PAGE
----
We noted Henkel's belief that the claim "you can offer an exciting new colour service to clients who've previously put up with scalp discomfort because there was simply no alternative" was accurate and that it was not a claim that it was the only product on the market that was geared towards scalp discomfort.  However, we considered that the hairdressers to whom the ad was targeted were likely to interpret the text "there was simply no alternative" as a claim that there were no other hair colourants available to UK hairdressers which could reduce scalp discomfort and considered that Henkel had not provided evidence to demonstrate that this was the case. Because we considered that the claim implied no permanent hair dye products were available for sensitive scalps, we concluded that ad (a) was misleading.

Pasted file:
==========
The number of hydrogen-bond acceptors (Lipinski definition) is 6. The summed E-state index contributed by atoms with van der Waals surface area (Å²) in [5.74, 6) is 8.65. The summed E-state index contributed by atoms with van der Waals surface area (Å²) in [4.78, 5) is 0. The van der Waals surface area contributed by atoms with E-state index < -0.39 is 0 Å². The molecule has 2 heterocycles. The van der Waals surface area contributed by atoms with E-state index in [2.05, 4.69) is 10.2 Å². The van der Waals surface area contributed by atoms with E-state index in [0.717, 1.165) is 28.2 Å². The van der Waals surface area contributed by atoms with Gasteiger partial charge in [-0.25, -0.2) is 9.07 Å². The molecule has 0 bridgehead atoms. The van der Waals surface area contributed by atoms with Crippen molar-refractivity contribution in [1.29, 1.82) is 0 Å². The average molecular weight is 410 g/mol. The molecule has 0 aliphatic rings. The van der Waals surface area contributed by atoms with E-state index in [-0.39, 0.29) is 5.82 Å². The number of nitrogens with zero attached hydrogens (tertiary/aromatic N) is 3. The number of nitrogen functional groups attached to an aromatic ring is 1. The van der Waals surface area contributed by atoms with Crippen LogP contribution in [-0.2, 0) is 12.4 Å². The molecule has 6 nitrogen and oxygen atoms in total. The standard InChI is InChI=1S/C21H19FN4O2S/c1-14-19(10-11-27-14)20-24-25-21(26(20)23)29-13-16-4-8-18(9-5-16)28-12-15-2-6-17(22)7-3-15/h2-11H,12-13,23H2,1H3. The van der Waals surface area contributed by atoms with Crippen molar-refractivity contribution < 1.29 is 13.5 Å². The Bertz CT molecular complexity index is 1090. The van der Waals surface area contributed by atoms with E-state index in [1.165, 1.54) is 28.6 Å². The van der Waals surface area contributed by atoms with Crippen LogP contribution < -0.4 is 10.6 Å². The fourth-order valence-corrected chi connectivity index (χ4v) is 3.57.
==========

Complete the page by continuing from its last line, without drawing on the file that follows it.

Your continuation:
On this point ad (a) breached CAP Code (Edition 12) rules 3.1, 3.3 and 3.7 (Misleading advertising), 3.9 (Qualification), 3.11 and 3.13 (Exaggeration), 3.38 (Other comparisons), 12.1 (Medicines, medical devices, health-related products and beauty products.

Action

Ad (a) should not appear again in its current form.